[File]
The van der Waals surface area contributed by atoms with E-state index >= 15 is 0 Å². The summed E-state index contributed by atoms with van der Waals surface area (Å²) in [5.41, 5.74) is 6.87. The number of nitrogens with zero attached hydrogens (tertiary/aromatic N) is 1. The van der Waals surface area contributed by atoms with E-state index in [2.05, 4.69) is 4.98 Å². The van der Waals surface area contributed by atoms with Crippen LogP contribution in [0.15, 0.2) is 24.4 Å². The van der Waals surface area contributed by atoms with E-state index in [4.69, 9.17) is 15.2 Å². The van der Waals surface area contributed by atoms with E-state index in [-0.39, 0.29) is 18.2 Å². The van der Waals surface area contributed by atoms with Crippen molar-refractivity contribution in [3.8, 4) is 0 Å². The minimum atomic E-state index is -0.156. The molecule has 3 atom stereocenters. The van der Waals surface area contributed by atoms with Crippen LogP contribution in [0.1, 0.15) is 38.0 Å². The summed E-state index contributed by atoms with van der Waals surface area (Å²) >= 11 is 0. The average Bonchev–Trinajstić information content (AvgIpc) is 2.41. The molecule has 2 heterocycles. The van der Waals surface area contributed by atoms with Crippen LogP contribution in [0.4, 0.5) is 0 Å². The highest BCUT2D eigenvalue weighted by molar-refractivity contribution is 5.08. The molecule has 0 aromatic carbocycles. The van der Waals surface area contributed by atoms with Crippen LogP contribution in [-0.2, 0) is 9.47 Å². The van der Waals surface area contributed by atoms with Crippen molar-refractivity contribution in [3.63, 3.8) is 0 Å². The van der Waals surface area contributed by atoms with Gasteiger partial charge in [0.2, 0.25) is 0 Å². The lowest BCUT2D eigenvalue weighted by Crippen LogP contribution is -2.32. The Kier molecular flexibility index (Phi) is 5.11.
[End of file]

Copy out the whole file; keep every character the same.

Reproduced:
The van der Waals surface area contributed by atoms with E-state index >= 15 is 0 Å². The summed E-state index contributed by atoms with van der Waals surface area (Å²) in [5.41, 5.74) is 6.87. The number of nitrogens with zero attached hydrogens (tertiary/aromatic N) is 1. The van der Waals surface area contributed by atoms with E-state index in [2.05, 4.69) is 4.98 Å². The van der Waals surface area contributed by atoms with Crippen LogP contribution in [0.15, 0.2) is 24.4 Å². The van der Waals surface area contributed by atoms with E-state index in [4.69, 9.17) is 15.2 Å². The van der Waals surface area contributed by atoms with E-state index in [-0.39, 0.29) is 18.2 Å². The van der Waals surface area contributed by atoms with Crippen molar-refractivity contribution in [3.8, 4) is 0 Å². The minimum atomic E-state index is -0.156. The molecule has 3 atom stereocenters. The van der Waals surface area contributed by atoms with Crippen LogP contribution in [0.1, 0.15) is 38.0 Å². The summed E-state index contributed by atoms with van der Waals surface area (Å²) >= 11 is 0. The average Bonchev–Trinajstić information content (AvgIpc) is 2.41. The molecule has 2 heterocycles. The van der Waals surface area contributed by atoms with Crippen LogP contribution in [0.4, 0.5) is 0 Å². The highest BCUT2D eigenvalue weighted by molar-refractivity contribution is 5.08. The molecule has 0 aromatic carbocycles. The van der Waals surface area contributed by atoms with Crippen LogP contribution in [-0.2, 0) is 9.47 Å². The van der Waals surface area contributed by atoms with Crippen molar-refractivity contribution in [3.63, 3.8) is 0 Å². The van der Waals surface area contributed by atoms with Gasteiger partial charge in [0.2, 0.25) is 0 Å². The lowest BCUT2D eigenvalue weighted by Crippen LogP contribution is -2.32. The Kier molecular flexibility index (Phi) is 5.11.